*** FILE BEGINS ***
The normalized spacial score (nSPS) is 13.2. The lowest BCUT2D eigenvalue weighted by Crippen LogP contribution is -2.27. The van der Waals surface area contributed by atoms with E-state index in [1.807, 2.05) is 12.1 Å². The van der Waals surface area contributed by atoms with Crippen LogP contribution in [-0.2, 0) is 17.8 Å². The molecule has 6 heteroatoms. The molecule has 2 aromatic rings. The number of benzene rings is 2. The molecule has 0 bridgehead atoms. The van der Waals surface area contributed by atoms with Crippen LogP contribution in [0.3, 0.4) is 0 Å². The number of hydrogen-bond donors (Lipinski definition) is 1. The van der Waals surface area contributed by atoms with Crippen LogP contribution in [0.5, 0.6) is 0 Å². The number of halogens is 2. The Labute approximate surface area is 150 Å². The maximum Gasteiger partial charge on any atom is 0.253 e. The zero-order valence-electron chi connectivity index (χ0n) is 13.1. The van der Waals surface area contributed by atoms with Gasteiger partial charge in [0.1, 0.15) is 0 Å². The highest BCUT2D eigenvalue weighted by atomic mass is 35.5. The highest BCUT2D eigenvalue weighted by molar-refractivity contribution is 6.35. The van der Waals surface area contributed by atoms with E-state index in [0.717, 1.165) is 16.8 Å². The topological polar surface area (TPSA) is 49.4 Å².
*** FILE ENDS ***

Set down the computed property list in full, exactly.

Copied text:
The normalized spacial score (nSPS) is 13.2. The lowest BCUT2D eigenvalue weighted by Crippen LogP contribution is -2.27. The van der Waals surface area contributed by atoms with E-state index in [1.807, 2.05) is 12.1 Å². The van der Waals surface area contributed by atoms with Crippen LogP contribution in [-0.2, 0) is 17.8 Å². The molecule has 6 heteroatoms. The molecule has 2 aromatic rings. The number of benzene rings is 2. The molecule has 0 bridgehead atoms. The van der Waals surface area contributed by atoms with Crippen LogP contribution in [0.3, 0.4) is 0 Å². The number of hydrogen-bond donors (Lipinski definition) is 1. The van der Waals surface area contributed by atoms with Crippen LogP contribution in [0.5, 0.6) is 0 Å². The number of halogens is 2. The Labute approximate surface area is 150 Å². The maximum Gasteiger partial charge on any atom is 0.253 e. The zero-order valence-electron chi connectivity index (χ0n) is 13.1. The van der Waals surface area contributed by atoms with Gasteiger partial charge in [0.1, 0.15) is 0 Å². The highest BCUT2D eigenvalue weighted by atomic mass is 35.5. The highest BCUT2D eigenvalue weighted by molar-refractivity contribution is 6.35. The van der Waals surface area contributed by atoms with E-state index in [0.717, 1.165) is 16.8 Å². The topological polar surface area (TPSA) is 49.4 Å².